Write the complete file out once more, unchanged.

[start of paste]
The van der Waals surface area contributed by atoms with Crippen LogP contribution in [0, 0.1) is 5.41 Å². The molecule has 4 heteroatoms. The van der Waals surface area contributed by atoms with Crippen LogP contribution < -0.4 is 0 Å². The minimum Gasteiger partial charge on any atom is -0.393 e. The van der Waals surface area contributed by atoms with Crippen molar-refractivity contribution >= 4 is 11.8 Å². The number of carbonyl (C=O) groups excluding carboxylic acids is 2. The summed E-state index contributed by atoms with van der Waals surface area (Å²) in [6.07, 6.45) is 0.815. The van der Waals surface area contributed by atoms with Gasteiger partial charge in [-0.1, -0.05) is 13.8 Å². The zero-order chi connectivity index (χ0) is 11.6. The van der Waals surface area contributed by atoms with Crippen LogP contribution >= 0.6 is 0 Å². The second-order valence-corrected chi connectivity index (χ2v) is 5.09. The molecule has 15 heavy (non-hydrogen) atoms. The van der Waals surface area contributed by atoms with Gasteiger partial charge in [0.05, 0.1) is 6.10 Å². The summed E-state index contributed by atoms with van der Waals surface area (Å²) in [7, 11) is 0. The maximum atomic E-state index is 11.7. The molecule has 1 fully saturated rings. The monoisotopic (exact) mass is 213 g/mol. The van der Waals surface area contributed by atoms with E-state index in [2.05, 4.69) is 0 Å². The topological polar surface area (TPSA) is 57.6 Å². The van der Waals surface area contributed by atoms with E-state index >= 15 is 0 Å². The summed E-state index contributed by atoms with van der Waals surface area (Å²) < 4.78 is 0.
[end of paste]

The van der Waals surface area contributed by atoms with Crippen LogP contribution in [0, 0.1) is 5.41 Å². The molecule has 4 heteroatoms. The van der Waals surface area contributed by atoms with Crippen LogP contribution < -0.4 is 0 Å². The minimum Gasteiger partial charge on any atom is -0.393 e. The van der Waals surface area contributed by atoms with Crippen molar-refractivity contribution >= 4 is 11.8 Å². The number of carbonyl (C=O) groups excluding carboxylic acids is 2. The summed E-state index contributed by atoms with van der Waals surface area (Å²) in [6.07, 6.45) is 0.815. The van der Waals surface area contributed by atoms with Gasteiger partial charge in [-0.1, -0.05) is 13.8 Å². The zero-order chi connectivity index (χ0) is 11.6. The van der Waals surface area contributed by atoms with Crippen LogP contribution >= 0.6 is 0 Å². The second-order valence-corrected chi connectivity index (χ2v) is 5.09. The molecule has 15 heavy (non-hydrogen) atoms. The van der Waals surface area contributed by atoms with Gasteiger partial charge in [0.05, 0.1) is 6.10 Å². The summed E-state index contributed by atoms with van der Waals surface area (Å²) in [7, 11) is 0. The maximum atomic E-state index is 11.7. The molecule has 1 fully saturated rings. The monoisotopic (exact) mass is 213 g/mol. The van der Waals surface area contributed by atoms with E-state index in [2.05, 4.69) is 0 Å². The topological polar surface area (TPSA) is 57.6 Å². The van der Waals surface area contributed by atoms with E-state index >= 15 is 0 Å². The summed E-state index contributed by atoms with van der Waals surface area (Å²) < 4.78 is 0.